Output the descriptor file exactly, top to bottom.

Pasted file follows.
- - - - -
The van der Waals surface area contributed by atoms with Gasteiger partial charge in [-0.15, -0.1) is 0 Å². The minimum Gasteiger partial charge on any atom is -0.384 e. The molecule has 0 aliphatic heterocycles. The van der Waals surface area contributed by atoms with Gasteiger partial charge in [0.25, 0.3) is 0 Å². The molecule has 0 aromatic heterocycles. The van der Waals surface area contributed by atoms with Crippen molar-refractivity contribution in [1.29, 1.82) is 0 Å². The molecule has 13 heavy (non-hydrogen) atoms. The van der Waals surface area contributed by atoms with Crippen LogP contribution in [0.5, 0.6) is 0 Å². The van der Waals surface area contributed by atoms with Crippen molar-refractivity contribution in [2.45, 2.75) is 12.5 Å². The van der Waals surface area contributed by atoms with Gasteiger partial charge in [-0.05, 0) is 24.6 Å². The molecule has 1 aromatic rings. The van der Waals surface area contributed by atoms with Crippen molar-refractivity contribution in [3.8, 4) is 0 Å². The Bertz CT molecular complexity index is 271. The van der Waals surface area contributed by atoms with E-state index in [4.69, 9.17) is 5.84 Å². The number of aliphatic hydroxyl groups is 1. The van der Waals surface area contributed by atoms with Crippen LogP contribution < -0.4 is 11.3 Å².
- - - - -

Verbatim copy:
The van der Waals surface area contributed by atoms with Gasteiger partial charge in [-0.15, -0.1) is 0 Å². The minimum Gasteiger partial charge on any atom is -0.384 e. The molecule has 0 aliphatic heterocycles. The van der Waals surface area contributed by atoms with Gasteiger partial charge in [0.25, 0.3) is 0 Å². The molecule has 0 aromatic heterocycles. The van der Waals surface area contributed by atoms with Crippen molar-refractivity contribution in [1.29, 1.82) is 0 Å². The molecule has 13 heavy (non-hydrogen) atoms. The van der Waals surface area contributed by atoms with Crippen LogP contribution in [0.5, 0.6) is 0 Å². The van der Waals surface area contributed by atoms with Crippen molar-refractivity contribution in [2.45, 2.75) is 12.5 Å². The van der Waals surface area contributed by atoms with Gasteiger partial charge in [-0.05, 0) is 24.6 Å². The molecule has 1 aromatic rings. The van der Waals surface area contributed by atoms with Crippen molar-refractivity contribution in [3.8, 4) is 0 Å². The Bertz CT molecular complexity index is 271. The van der Waals surface area contributed by atoms with E-state index in [4.69, 9.17) is 5.84 Å². The number of aliphatic hydroxyl groups is 1. The van der Waals surface area contributed by atoms with Crippen LogP contribution < -0.4 is 11.3 Å².